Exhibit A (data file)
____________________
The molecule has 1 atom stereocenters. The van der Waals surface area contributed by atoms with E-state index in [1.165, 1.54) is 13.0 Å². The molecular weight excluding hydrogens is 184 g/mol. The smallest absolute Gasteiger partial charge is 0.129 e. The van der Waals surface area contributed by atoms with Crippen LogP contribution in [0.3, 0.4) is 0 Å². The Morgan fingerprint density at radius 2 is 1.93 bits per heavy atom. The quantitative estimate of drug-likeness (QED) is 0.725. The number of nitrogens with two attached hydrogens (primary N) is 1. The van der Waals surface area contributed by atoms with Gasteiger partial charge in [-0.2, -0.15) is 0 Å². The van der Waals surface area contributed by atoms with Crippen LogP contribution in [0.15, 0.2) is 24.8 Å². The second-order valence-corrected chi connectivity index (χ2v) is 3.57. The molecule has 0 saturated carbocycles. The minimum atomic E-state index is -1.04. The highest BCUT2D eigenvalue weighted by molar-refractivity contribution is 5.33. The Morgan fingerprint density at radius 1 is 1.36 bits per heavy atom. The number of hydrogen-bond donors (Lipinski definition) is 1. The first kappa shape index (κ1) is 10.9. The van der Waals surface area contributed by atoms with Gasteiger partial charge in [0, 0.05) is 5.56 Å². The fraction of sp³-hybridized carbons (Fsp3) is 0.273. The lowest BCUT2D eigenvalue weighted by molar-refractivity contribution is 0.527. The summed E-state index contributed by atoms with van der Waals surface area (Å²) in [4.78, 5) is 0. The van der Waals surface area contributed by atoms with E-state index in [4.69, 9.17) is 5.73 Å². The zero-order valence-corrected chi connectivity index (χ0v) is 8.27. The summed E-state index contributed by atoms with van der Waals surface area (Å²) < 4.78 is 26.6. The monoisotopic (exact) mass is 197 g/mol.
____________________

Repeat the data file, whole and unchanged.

The molecule has 1 atom stereocenters. The van der Waals surface area contributed by atoms with E-state index in [1.165, 1.54) is 13.0 Å². The molecular weight excluding hydrogens is 184 g/mol. The smallest absolute Gasteiger partial charge is 0.129 e. The van der Waals surface area contributed by atoms with Crippen LogP contribution in [0.3, 0.4) is 0 Å². The Morgan fingerprint density at radius 2 is 1.93 bits per heavy atom. The quantitative estimate of drug-likeness (QED) is 0.725. The number of nitrogens with two attached hydrogens (primary N) is 1. The van der Waals surface area contributed by atoms with Gasteiger partial charge in [-0.2, -0.15) is 0 Å². The van der Waals surface area contributed by atoms with Crippen LogP contribution in [0.15, 0.2) is 24.8 Å². The second-order valence-corrected chi connectivity index (χ2v) is 3.57. The molecule has 0 saturated carbocycles. The minimum atomic E-state index is -1.04. The highest BCUT2D eigenvalue weighted by molar-refractivity contribution is 5.33. The Morgan fingerprint density at radius 1 is 1.36 bits per heavy atom. The number of hydrogen-bond donors (Lipinski definition) is 1. The first kappa shape index (κ1) is 10.9. The van der Waals surface area contributed by atoms with Gasteiger partial charge in [0, 0.05) is 5.56 Å². The fraction of sp³-hybridized carbons (Fsp3) is 0.273. The lowest BCUT2D eigenvalue weighted by molar-refractivity contribution is 0.527. The summed E-state index contributed by atoms with van der Waals surface area (Å²) in [4.78, 5) is 0. The van der Waals surface area contributed by atoms with E-state index in [4.69, 9.17) is 5.73 Å². The zero-order valence-corrected chi connectivity index (χ0v) is 8.27. The summed E-state index contributed by atoms with van der Waals surface area (Å²) < 4.78 is 26.6. The monoisotopic (exact) mass is 197 g/mol.